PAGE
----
By Joe Dizney

Cooking (or food preparation, in this case, because the recipe requires no heat) has been painted as an art or a science, a perception which unfortunately has often placed it within the strict province of experts, too complicated and esoteric for common folk.

In addition to being necessary for life, food and cooking are often spoken of in hushed and worshipful tones, pointing to deeper currents, their ecstasies well beyond the realm of mere mortals, with mysteries subject to the same sort of taboos and apprehensions as, say, sex — that other elemental human activity and need — although most of us eat a couple of times a day.

But let’s bring it back to putting food on the table. Tradition, habit and routine — what we’re used to — affect our tastes more than we like to admit. This was driven home as I was checking out at Adams Fairacre Farms on Route 9 in Wappingers Falls. The gentleman behind me in line wondered what I was doing with fennel.

“It’s not even the holidays yet,” he said, and when I questioned him in return, he said that Thanksgiving and Christmas were the only times anyone cooked or ate it in his family.

Poor fellow. It’s hard to understand how such a useful and available vegetable has fallen into such neglect. A hardy vegetable-herb, fennel is indigenous to Mediterranean coastal countries and is consequently a staple of French, Italian and Greek cuisine. Although fennel’s peak seasons are fall and winter, it is available most of the year.

Mediterranean Tuna Salad with Fennel and Red Onion (Photo by J. Dizney)

I was shopping for fennel because it is an ingredient in this Mediterranean-inflected tuna salad, a much-requested pantry staple in our house and a particular blessing to the time-strapped designated cook. This lighter-and-brighter mayonnaise-free version makes for a quick, satisfying and flexible addition to any working menu repertoire, any time of year.

Fennel, red onion and celery are sliced thin — a mandoline makes quick work of this — and the vegetables are tossed once with a quick dressing of lemon juice and olive oil, chopped tarragon, parsley and capers. They are then tossed again with chunks of quality drained, oil-packed tuna.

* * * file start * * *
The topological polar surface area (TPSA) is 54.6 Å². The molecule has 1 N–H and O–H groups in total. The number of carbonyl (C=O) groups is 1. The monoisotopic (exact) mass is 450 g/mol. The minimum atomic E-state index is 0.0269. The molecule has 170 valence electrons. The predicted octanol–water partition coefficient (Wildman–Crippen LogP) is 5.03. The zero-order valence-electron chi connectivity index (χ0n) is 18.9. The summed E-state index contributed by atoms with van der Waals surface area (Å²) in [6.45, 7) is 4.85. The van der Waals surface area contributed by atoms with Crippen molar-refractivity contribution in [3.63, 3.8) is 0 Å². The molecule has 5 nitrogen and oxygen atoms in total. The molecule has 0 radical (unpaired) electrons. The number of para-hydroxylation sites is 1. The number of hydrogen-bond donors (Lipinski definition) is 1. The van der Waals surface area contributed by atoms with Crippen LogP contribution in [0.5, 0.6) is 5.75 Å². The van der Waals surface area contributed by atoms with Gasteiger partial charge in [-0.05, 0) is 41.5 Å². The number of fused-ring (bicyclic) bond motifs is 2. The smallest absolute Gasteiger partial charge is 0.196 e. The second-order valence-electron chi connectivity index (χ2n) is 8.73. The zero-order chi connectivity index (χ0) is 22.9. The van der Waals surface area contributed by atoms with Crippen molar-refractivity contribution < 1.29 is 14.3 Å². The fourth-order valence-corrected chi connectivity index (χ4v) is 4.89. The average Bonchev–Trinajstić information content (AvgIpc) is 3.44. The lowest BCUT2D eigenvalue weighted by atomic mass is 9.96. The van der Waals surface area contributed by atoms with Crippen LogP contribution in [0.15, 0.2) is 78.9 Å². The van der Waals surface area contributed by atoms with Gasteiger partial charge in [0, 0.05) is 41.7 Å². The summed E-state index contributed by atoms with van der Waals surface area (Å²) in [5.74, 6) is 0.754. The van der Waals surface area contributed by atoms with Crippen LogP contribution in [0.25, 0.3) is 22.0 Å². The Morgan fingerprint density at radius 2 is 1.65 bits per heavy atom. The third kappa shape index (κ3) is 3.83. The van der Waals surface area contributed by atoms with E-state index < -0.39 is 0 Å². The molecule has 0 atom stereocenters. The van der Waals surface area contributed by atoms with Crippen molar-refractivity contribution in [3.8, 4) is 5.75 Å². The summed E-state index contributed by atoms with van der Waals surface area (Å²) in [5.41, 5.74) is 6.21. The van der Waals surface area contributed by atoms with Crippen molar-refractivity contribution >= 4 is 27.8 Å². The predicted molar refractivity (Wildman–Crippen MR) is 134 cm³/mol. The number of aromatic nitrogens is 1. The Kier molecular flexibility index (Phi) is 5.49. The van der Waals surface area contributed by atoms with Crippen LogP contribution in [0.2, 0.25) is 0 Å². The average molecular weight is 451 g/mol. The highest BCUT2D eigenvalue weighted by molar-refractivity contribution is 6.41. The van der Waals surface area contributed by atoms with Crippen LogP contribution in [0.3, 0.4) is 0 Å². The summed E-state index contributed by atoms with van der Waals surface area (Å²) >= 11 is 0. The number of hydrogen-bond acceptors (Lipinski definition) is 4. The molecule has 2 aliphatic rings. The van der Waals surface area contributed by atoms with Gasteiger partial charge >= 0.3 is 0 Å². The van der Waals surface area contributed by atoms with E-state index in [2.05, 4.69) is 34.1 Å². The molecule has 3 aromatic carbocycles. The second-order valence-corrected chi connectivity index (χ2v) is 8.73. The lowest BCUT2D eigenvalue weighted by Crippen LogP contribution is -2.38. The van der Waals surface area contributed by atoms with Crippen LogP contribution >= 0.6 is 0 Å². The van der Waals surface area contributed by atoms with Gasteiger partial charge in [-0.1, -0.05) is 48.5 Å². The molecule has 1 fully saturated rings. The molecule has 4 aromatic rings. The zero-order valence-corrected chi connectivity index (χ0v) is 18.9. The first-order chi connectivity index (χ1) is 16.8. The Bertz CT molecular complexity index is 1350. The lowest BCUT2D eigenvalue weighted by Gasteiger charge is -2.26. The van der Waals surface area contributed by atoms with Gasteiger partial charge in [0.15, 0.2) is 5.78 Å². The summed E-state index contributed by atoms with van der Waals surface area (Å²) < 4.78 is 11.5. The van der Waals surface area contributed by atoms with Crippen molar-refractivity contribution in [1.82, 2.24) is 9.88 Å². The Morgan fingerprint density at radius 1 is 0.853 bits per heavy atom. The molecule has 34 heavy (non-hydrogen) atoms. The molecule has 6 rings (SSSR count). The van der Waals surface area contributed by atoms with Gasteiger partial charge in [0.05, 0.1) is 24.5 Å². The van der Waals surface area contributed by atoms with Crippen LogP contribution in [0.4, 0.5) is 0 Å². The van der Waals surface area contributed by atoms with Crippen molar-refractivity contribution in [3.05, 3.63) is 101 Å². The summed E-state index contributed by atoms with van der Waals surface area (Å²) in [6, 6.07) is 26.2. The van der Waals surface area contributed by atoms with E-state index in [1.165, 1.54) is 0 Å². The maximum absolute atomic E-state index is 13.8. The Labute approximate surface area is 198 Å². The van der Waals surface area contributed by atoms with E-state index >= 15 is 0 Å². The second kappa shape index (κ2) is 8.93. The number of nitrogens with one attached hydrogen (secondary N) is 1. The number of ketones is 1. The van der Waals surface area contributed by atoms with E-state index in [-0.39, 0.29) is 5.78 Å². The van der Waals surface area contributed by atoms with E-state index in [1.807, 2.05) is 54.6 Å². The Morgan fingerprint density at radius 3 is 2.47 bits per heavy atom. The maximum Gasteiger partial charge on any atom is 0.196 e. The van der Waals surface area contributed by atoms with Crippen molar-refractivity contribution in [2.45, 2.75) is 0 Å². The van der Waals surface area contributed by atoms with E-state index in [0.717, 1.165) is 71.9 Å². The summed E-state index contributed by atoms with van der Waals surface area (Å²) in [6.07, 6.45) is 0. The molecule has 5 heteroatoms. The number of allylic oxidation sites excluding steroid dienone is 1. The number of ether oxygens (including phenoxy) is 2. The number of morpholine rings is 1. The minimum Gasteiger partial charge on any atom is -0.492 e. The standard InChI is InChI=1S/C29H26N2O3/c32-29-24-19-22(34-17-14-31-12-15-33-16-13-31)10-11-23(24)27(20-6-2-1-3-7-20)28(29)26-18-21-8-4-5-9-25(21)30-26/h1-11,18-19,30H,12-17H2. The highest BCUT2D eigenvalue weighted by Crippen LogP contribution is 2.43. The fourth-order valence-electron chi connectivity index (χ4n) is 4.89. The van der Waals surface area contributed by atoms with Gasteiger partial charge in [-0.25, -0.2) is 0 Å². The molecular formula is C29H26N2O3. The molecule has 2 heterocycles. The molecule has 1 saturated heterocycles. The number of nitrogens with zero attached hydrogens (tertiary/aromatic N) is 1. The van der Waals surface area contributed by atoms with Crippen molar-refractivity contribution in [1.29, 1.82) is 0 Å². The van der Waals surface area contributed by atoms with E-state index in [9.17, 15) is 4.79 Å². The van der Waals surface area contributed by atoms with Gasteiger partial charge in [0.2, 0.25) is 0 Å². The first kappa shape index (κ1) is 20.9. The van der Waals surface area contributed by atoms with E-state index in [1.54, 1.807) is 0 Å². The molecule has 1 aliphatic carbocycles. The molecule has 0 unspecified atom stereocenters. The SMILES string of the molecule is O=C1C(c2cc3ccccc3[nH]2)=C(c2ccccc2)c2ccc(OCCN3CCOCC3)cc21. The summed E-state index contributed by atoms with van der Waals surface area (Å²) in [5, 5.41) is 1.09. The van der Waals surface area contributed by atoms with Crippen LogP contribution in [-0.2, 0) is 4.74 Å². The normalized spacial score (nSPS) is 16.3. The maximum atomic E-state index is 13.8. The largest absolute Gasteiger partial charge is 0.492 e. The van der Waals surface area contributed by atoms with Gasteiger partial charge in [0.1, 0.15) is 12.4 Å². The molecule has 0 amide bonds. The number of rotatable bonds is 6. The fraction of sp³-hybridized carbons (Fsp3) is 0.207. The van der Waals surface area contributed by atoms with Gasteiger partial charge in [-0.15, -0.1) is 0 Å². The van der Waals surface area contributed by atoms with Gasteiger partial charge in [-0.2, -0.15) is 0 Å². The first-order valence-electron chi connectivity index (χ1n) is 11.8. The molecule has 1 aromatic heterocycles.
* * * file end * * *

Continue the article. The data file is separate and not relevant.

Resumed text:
The simplicity and texture of this recipe benefits exponentially from a jar or two of Ortiz or Tonnino bonito or yellowtail filets (available at Adams) left in bite-sized bits rather than flaked or pummeled to death. Bumblebee or Chicken-of-the-Sea might do in a pinch, but never use the water-packed style. This is admittedly a more expensive proposition but worth every cent. Save some fennel fronds for a final garnish.

This healthier version of a universal deli staple can be used in a usual manner: served atop a bed of greens or ona sandwich layered with sliced tomato, where even a smear of mayo wouldn’t be out of place. Garnish either version with sliced avocado. It is best served at a cool room temperature but also nice to have on hand refrigerated.

For variation, add chopped olives, roasted sweet red peppers, smashed anchovies or a couple of chopped hard-boiled eggs, as your taste or pantry allows. Sliced radishes add a peppery crunch.

As an adaptable menu staple, a couple of cups of cooked cannellini or white beans, or an equal amount of small cooked potatoes, turns the salad into a more substantial meal. Add three or four cups of cooked, shaped pasta to the same effect, plus another splash of olive oil, a squeeze of lemon and a pinch more salt and pepper to any of these variations to correct the seasoning.

Mediterranean Tuna Salad with Fennel and Red Onion

Serves 6 to 8

1 medium bulb Florence fennel; sliced thin (reserve 1 to 2 tablespoons of chopped fronds for garnish)
½ medium red onion, halved again, sliced thin
2 stalks celery, sliced thin on the bias
¼ cup roughly chopped flat-leaf parsley
2 tablespoons (or more) capers, rinsed and drained
½ cup fresh-squeezed lemon juice
¾ cup extra-virgin olive oil
2 tablespoons (or more) chopped fresh tarragon
Salt and freshly ground pepper to taste
12- to 16-ounce tuna in olive oil, drained

Optional flavors:

½ cup roughly pitted and chopped black or green olives
½ cup roughly chopped roasted sweet red pepper
¼ cup sliced radishes
One or two smashed anchovies

Optional additions:

2 cups cooked and drained white (cannellini) beans (canned is OK)
2 cups cooked and roughly cubed small potatoes
4 cups cooked, small, shaped pasta (campanelle, gemelli or rigatoni)

1. Combine the sliced fennel, red onion, celery, parsley and capers in a large bowl.

2. Whisk together the lemon juice, olive oil and chopped tarragon; salt and pepper to taste. Toss mixed ingredients from Step 1 with enough lemon-olive oil dressing to coat.

3. Break tuna into large chunks and add to vegetables, tossing lightly to incorporate. Add additional dressing if necessary. Adjust seasoning.

Behind The Story

Type: Opinion

Opinion: Advocates for ideas and draws conclusions based on the author/producer’s interpretation of facts and data.

Dizney is a designer, art director and unrepentant sensualist. When the Cold Spring resident is not thinking about food, he is foraging for, cooking or eating it. Location: Cold Spring. Languages: English. Area of expertise: Food